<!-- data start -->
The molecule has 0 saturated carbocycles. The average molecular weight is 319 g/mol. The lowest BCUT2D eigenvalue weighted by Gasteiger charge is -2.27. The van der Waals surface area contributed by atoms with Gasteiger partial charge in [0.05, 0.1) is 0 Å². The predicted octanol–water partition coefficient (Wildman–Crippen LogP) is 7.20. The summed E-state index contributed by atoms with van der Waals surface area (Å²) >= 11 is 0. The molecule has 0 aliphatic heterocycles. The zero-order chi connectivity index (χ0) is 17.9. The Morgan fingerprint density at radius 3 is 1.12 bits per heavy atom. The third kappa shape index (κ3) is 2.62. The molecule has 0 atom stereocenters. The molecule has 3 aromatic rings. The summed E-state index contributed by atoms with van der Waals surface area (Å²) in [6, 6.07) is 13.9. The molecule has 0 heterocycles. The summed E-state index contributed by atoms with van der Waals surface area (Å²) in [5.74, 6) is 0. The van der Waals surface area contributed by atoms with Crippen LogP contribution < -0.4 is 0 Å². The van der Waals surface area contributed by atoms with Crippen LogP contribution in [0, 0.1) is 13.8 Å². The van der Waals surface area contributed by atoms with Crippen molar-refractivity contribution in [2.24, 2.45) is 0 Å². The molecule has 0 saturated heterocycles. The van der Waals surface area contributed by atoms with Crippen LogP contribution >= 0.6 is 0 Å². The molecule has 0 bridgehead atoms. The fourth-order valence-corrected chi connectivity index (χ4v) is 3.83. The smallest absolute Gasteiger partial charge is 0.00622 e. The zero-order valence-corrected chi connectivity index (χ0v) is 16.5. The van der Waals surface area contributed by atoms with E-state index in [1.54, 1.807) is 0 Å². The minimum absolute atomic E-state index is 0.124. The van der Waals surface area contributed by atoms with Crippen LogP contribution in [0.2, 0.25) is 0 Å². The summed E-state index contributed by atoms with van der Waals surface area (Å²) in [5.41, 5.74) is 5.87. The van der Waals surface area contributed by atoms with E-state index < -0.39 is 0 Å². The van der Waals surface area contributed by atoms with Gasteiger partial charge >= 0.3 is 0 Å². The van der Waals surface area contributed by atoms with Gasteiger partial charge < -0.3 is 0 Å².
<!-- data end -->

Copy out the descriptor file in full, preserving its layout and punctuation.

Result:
The molecule has 0 saturated carbocycles. The average molecular weight is 319 g/mol. The lowest BCUT2D eigenvalue weighted by Gasteiger charge is -2.27. The van der Waals surface area contributed by atoms with Gasteiger partial charge in [0.05, 0.1) is 0 Å². The predicted octanol–water partition coefficient (Wildman–Crippen LogP) is 7.20. The summed E-state index contributed by atoms with van der Waals surface area (Å²) >= 11 is 0. The molecule has 0 aliphatic heterocycles. The zero-order chi connectivity index (χ0) is 17.9. The Morgan fingerprint density at radius 3 is 1.12 bits per heavy atom. The third kappa shape index (κ3) is 2.62. The molecule has 0 atom stereocenters. The molecule has 3 aromatic rings. The summed E-state index contributed by atoms with van der Waals surface area (Å²) in [6, 6.07) is 13.9. The molecule has 0 heterocycles. The summed E-state index contributed by atoms with van der Waals surface area (Å²) in [5.74, 6) is 0. The van der Waals surface area contributed by atoms with Crippen LogP contribution < -0.4 is 0 Å². The van der Waals surface area contributed by atoms with Crippen LogP contribution in [0, 0.1) is 13.8 Å². The van der Waals surface area contributed by atoms with Crippen molar-refractivity contribution in [2.24, 2.45) is 0 Å². The molecule has 0 saturated heterocycles. The van der Waals surface area contributed by atoms with Crippen LogP contribution >= 0.6 is 0 Å². The molecule has 0 bridgehead atoms. The fourth-order valence-corrected chi connectivity index (χ4v) is 3.83. The smallest absolute Gasteiger partial charge is 0.00622 e. The zero-order valence-corrected chi connectivity index (χ0v) is 16.5. The van der Waals surface area contributed by atoms with E-state index in [1.54, 1.807) is 0 Å². The minimum absolute atomic E-state index is 0.124. The van der Waals surface area contributed by atoms with Crippen LogP contribution in [0.2, 0.25) is 0 Å². The summed E-state index contributed by atoms with van der Waals surface area (Å²) in [5.41, 5.74) is 5.87. The van der Waals surface area contributed by atoms with E-state index < -0.39 is 0 Å². The van der Waals surface area contributed by atoms with Gasteiger partial charge >= 0.3 is 0 Å². The van der Waals surface area contributed by atoms with Gasteiger partial charge < -0.3 is 0 Å².